Monday, Oct 22 We decided it was going to be a nasty rainy day, so we’d go to Yakima. We made a couple/4 stops on our trip. It snowed on Manastash Ridge while we were in Yakima, and as we went across the valley and uphill home, it snowed a lot on us. We got home to 4 inches (at least of snow here) and it is still falling. Normally, we do not get snow until Halloween or the day after.
We had a fruitful shopping day. We went first to Big 5 Sporting Goods on Nob Hill Blvd. for boots (better/different selection than EBRG), and found a nice new pair for $45 (normally $70 at other retail outlets – so they claim). And then we went by the new Penney’s store (now called JCP, kind of like KFC, ha ha), and I bought myself a pair of Skechers® with a good inner sole for my foot problems, for $45. I have worn nothing but Brooks Addiction for 15 or more years, (recommended by foot doctors for plantar fasciitis), but the price is up to $120 (plus added 8% tax), the last time I bought them in 2010. So, this was a good day. We even got gasoline for $3.74/gallon. And, we picked up 2 pepperoni pizzas on sale for $3/off (linked to the apple/pear picking plans), got some pecans for the pies John has to make for the Christmas potluck Scholarship luncheon (he is expected to each year, since he started in 1988). Also some chocolate chips (coupon $2.25 off 4.5# bag), so we can make cookies to thank our computer guys and mechanics. (This is also a tradition). We got a large package of red seedless grapes, dog & cat food, and some other stuff we needed. Even got some AA batteries for the friend we’ll see tomorrow to pick their free apples. Our total bill was 12¢ shy of $220.00; amazing how things add up. Oh, I forgot the bratwursts (probably not good for us, but much enjoyed), and a couple of packages of their very large muffins, filled with blueberries. Returning to the timeline of the shopping trip and then home, John is back in from moving snow off the walks and patio and feeding all the animals. It is still snowing, more like a misting rain now. Sadly, got a phone call tonight that my (music group) friend died (cancer). He’s better off, to be out of pain, but it is still tough, particularly for his wife of 57 years. He’s been very much a large part of my musical life for two decades. Years ago I went in to local sewing goods store and violin music was coming from the back room. The store was his wife’s. I likely would have met him in some other way but probably in a public venue, so this simple homey connection helped our friendship develop. I will miss him. He played in every group I played with, sometimes 3 times/week, and more days at Christmas time.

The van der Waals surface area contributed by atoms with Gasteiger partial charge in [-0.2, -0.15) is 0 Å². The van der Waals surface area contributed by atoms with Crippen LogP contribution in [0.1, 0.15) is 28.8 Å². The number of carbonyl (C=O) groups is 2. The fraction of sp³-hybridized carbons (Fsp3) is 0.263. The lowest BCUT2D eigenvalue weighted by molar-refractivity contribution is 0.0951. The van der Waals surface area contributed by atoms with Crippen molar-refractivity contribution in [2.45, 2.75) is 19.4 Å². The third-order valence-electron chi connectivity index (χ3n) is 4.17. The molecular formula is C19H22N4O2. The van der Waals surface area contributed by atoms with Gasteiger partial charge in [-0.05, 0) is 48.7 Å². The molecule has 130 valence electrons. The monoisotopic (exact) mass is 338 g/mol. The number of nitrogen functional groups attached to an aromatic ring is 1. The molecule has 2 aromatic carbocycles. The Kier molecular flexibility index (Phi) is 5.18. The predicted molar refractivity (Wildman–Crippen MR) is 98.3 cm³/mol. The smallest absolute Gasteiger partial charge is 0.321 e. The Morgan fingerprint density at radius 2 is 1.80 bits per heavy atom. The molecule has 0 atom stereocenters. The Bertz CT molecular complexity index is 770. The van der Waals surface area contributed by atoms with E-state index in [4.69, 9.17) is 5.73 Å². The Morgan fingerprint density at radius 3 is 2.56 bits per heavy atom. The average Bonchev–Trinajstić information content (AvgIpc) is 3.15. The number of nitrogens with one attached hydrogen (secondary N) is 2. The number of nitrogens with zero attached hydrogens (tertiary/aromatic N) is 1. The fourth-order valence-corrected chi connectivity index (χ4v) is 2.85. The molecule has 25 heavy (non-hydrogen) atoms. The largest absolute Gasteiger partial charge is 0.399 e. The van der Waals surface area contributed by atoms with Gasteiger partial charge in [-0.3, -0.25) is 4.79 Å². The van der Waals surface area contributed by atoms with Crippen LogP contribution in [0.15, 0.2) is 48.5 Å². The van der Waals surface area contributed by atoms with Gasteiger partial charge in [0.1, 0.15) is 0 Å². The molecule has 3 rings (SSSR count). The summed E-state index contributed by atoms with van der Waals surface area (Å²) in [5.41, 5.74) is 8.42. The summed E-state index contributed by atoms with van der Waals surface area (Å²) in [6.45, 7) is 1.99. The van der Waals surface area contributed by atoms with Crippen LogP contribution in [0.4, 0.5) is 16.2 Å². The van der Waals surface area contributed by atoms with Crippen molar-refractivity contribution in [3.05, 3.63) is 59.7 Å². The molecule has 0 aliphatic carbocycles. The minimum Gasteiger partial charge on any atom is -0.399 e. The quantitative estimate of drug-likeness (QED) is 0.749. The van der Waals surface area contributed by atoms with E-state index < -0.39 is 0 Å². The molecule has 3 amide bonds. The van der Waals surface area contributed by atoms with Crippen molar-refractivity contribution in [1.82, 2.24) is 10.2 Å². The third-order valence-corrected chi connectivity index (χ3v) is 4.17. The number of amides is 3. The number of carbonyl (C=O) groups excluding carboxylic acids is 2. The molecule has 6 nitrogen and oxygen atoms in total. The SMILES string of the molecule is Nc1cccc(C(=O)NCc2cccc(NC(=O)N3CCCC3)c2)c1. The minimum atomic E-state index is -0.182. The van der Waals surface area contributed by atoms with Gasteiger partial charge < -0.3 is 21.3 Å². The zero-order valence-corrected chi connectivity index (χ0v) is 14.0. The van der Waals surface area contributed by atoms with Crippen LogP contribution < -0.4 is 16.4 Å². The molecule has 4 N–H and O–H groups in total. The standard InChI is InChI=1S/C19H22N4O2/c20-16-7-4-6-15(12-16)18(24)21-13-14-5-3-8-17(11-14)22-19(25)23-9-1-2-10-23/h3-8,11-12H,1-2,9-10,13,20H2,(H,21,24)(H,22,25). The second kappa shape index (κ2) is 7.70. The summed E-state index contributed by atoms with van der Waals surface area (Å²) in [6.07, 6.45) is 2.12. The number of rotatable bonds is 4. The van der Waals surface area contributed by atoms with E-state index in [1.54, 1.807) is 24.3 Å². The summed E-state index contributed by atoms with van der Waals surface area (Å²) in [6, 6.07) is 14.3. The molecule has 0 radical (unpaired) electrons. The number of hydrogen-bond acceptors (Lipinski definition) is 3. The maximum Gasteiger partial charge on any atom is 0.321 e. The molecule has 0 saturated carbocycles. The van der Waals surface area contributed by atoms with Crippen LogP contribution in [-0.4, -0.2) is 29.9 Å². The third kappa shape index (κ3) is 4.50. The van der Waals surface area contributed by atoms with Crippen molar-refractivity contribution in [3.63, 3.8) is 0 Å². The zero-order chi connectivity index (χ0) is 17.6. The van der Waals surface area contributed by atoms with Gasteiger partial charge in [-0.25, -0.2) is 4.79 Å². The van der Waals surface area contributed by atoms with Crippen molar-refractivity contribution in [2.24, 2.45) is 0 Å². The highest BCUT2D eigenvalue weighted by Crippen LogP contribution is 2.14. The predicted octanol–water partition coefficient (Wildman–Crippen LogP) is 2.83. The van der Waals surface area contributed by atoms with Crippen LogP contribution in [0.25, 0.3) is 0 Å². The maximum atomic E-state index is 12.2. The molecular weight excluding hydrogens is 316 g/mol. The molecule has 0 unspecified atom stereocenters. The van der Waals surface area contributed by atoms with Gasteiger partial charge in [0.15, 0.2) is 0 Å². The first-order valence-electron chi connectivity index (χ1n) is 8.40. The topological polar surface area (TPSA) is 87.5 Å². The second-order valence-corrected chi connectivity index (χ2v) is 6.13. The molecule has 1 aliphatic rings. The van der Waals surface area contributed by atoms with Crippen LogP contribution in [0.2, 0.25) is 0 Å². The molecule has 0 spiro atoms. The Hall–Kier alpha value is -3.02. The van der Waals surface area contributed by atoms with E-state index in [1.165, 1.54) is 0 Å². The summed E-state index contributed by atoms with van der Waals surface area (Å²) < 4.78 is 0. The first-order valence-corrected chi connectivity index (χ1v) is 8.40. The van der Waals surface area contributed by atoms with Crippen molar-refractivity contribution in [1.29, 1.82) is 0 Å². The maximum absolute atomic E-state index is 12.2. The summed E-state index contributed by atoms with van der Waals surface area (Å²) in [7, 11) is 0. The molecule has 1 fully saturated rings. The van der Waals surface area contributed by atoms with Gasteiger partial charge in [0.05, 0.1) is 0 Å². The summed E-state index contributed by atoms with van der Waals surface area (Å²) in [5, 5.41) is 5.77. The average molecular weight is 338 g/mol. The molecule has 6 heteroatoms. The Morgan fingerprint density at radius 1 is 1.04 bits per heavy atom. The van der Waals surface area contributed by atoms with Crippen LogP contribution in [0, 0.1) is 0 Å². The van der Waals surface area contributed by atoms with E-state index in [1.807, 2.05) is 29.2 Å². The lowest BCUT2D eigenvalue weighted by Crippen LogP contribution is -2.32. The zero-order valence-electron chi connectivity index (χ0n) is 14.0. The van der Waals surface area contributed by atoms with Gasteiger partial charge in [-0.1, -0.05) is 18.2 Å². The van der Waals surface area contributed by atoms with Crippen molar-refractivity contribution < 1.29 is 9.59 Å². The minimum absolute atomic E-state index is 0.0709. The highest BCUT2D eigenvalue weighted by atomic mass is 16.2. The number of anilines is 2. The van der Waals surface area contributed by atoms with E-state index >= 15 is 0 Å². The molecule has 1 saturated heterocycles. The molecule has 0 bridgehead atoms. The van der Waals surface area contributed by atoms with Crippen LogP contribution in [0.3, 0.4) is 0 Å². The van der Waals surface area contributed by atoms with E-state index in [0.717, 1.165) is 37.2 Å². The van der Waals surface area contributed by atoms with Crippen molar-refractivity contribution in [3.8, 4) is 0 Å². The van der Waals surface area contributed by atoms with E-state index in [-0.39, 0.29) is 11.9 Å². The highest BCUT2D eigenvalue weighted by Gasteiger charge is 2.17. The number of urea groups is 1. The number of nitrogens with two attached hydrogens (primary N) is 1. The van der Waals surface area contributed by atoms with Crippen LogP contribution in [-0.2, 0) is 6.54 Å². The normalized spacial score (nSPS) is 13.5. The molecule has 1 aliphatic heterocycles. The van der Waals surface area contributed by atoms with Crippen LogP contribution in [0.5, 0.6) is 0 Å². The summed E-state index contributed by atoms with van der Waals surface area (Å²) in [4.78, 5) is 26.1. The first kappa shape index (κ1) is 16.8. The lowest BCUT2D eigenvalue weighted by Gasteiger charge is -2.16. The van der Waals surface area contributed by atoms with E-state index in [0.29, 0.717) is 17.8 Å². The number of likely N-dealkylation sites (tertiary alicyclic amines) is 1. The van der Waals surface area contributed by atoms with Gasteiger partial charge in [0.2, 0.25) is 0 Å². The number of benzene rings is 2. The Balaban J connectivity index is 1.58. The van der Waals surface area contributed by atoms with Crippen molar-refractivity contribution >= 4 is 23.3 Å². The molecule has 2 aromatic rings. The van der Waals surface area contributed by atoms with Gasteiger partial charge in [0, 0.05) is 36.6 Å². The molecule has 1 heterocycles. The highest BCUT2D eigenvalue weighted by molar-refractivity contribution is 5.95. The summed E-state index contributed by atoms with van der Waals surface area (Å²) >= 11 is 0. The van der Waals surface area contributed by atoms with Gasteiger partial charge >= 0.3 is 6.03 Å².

Tuesday, Oct 23 John worked on outside chores much of the morning after running the dogs and feeding the horses, and it is no longer snowing, but is ‘winter’-cold. He had to move some hay from the barn to a horse trailer that is closer to the horses’ feeding stations and easier to feed from. Also, he took some time to clean out some of the groceries still in the car from yesterday to add some empty boxes for the apples. We are leaving after 3:15 for the other side of the valley where they only had a dusting of snow — John to pick apples and me to visit, and then we will eat dinner there. We are taking from our COSTCO trip – pizzas, grapes, and crystal light. They will add their onions, tomatoes, and peppers to the two large pepperoni pizzas. We have 6 to feed and a year old (who loved the pizza). Two are growing teenagers. Conversation included many topics, such as the son’s overlapping baseball and football seasons, daughter’s painting class using this guy’s methods